Why Americans love strangers

Why Americans love strangers
Source: Ben Lerwill, BBC
Date: 05-10-2017 Time: 11:10:12:pm
The marshrutka bus is an affordable way to travel through the Caucasus (Credit: Kasia Nowak/Alamy)

I never meant to spend the night in Dilijan. I’d been making my way through northern Armenia towards the capital city of Yerevan, having crossed from Georgia several days earlier. My travels were taking me south, but slowly. The landscapes up here were all muscle and brawn: dry escarpments and deep, hefty canyons.

It was clear early on that Armenia was going to be interesting. After crossing the border from Georgia I’d hopped onto an old marshrutka – one of the cheap, omnipresent public minibuses that beetle through the Caucasus – and as we pulled away the driver placed a live bird, delicate and honey-coloured, onto the dashboard.

The bird watched the road for five minutes, fluttered in circles over the unperturbed passengers then departed through the window and out into the tough, tawny hills. Was this a homing exercise? A good-luck ritual? I never found out. A sign to expect the unexpected, maybe.

The marshrutka bus is an affordable way to travel through the Caucasus (Credit: Credit: Kasia Nowak/Alamy)

But I never meant to spend the night in Dilijan. I’d dawdled for too long around the Unesco-listed monasteries of Debed Canyon, and by the time I arrived in late afternoon, the marshrutkas, I gathered via sign language, were resolutely done for the day. No transport was forthcoming.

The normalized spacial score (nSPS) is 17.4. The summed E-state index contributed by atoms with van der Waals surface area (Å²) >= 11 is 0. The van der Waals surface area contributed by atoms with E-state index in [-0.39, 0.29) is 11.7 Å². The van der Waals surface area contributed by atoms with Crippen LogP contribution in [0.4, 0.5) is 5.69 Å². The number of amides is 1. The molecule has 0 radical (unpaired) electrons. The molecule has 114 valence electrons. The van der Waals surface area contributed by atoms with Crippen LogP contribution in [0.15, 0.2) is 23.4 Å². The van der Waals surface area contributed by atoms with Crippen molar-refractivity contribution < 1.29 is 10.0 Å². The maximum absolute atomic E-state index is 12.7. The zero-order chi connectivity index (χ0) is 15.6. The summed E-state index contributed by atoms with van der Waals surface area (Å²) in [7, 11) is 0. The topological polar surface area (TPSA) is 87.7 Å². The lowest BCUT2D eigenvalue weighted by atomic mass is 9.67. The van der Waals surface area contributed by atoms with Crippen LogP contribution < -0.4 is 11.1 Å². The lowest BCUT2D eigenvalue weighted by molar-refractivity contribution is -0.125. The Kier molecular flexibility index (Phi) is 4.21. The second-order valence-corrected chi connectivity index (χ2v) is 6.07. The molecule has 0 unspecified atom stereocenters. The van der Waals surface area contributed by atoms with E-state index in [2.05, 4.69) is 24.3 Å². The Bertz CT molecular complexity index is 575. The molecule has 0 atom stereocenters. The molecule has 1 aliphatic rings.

But the little town was attractive, slung across slopes cloaked in oak woods. A night here would surely be no hardship. I later learned that in Soviet times Dilijan had earned a reputation as an artists’ retreat, and that its picturesque forested location means it gets referred to as ‘Little Switzerland’.

I did, however, need a place to stay. Consulting my outdated guidebook yielded a solitary guesthouse address, which after some investigative work (I found the Armenian alphabet as impenetrable as medieval sheet music), I eventually located high up in the town outskirts. I hoped, as I climbed the street, that I might at least find someone in.

Armenians have long been renowned for generosity to outsiders (Credit: Credit: MehmetO/Alamy)

The house was on a quiet residential hill, set back from a dusty road behind metal gates. I knocked, and was met with a long silence. Guests, it seemed, were not a regular occurrence. The chance was considerable, I realised, that it was no longer even a guesthouse. I wondered whether I might have the wrong place. I tried hollering the Armenian words for hello – an optimistic “barev dzez” – into the driveway, first tentatively, then louder, feeling foolish. At last there were footsteps, and the gates were opened by a middle-aged lady in an apron.

She looked at me quizzically. I pointed to my guidebook. To my relief she smiled and took my elbow, ushering me towards the house. I was shown to a basic room with a bed smothered in colourful floral blankets. I became aware that the house was humming with noise. Laughter rang down the corridor. “Nineteen o’clock,” said the lady, in English, pointing to the room opposite. She mimed eating. “Nineteen o’clock.”

I was tired, and confused too – I hadn’t expected dinner – but at 7pm I did as I was asked. What was to follow was a heady, hearty, vodka-fuelled evening I simply hadn’t seen coming. In appearing at the requested hour, I found myself swept into a celebration dinner for the 18th birthday of the family’s eldest daughter. My hand was shaken vigorously, my seat pulled out for me. There were 12 of us sat around the table that night, and a noisy bunch we were: Lusine, the daughter in question; a convivial assortment of her nearest and dearest; and one bemused but delighted traveller.